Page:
A Man with No Talents -- Oyama Shiro (1 Viewer)

I'm just reading Post Office and Factotum for the first time and enjoying them a lot. There's a matter-of-fact quality to these books that reminds me of a Japanese book called A Man with No Talents. Written by a guy who started out with a university education and working for a big corporation while in his 20s but couldn't hack it and ended up working as a day laborer for years while living in a dormitory in working class Tokyo.

Not as many laughs as Bukowski, but there is some overlap there because, like Buk, he's a loner who can't bear all the bullshit of regular society. Bukowski fans might enjoy it so I thought I'd post some links.

http://www.powells.com/biblio/62-9780801443756-1

http://www.cornellpress.cornell.edu/cup_detail.taf?ti_id=4352
 
I'm all for new books, especially new authors. Thanks for the heads up, I'll definately check it out. Out of curiousity, who else would you compare him to besides Bukowski?
 
I'm not sure who Oyama is like. There's a spareness to the writing that made me think of Murakami, although I may be stereotyping. Maybe a bit of Bruce Chatwin. It's not a work of fiction so that's important to remember. There's no Bukowskian rage here, and the laughs are rarely out loud. He writes in a non-judgmental way, just observing things as they are.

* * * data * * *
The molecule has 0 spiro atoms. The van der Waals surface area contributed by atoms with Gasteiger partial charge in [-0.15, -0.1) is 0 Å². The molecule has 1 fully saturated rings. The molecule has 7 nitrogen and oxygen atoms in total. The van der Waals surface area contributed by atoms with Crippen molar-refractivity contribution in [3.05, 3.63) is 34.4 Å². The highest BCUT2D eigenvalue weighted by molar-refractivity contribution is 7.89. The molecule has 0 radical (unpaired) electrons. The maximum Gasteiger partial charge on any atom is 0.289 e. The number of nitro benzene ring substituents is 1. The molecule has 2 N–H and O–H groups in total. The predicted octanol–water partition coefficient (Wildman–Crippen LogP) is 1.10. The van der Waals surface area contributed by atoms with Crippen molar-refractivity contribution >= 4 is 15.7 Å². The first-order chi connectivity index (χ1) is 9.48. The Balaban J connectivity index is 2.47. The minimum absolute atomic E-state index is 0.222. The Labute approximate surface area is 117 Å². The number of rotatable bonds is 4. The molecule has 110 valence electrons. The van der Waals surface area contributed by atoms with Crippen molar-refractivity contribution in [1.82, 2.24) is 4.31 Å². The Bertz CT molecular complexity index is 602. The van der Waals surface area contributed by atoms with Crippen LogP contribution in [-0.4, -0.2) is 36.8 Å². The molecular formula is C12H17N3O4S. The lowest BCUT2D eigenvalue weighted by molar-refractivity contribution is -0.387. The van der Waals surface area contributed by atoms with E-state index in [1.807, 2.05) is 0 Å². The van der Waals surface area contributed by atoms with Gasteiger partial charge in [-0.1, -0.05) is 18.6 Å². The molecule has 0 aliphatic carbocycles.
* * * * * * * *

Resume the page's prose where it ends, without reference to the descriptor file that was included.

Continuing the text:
It's a window on a very different Japan from the one we are used to. Thousands of men working outside of the norms of society. When I think of Buk living in all those boarding houses and tiny apartments in the 40s and 50s, at least he had a measure of privacy at $6.50 a week. This is impossible for the Japanese day labourer. These guys usually live 4-6 men to a room in bunks whose only nod to privacy is a curtain.
 

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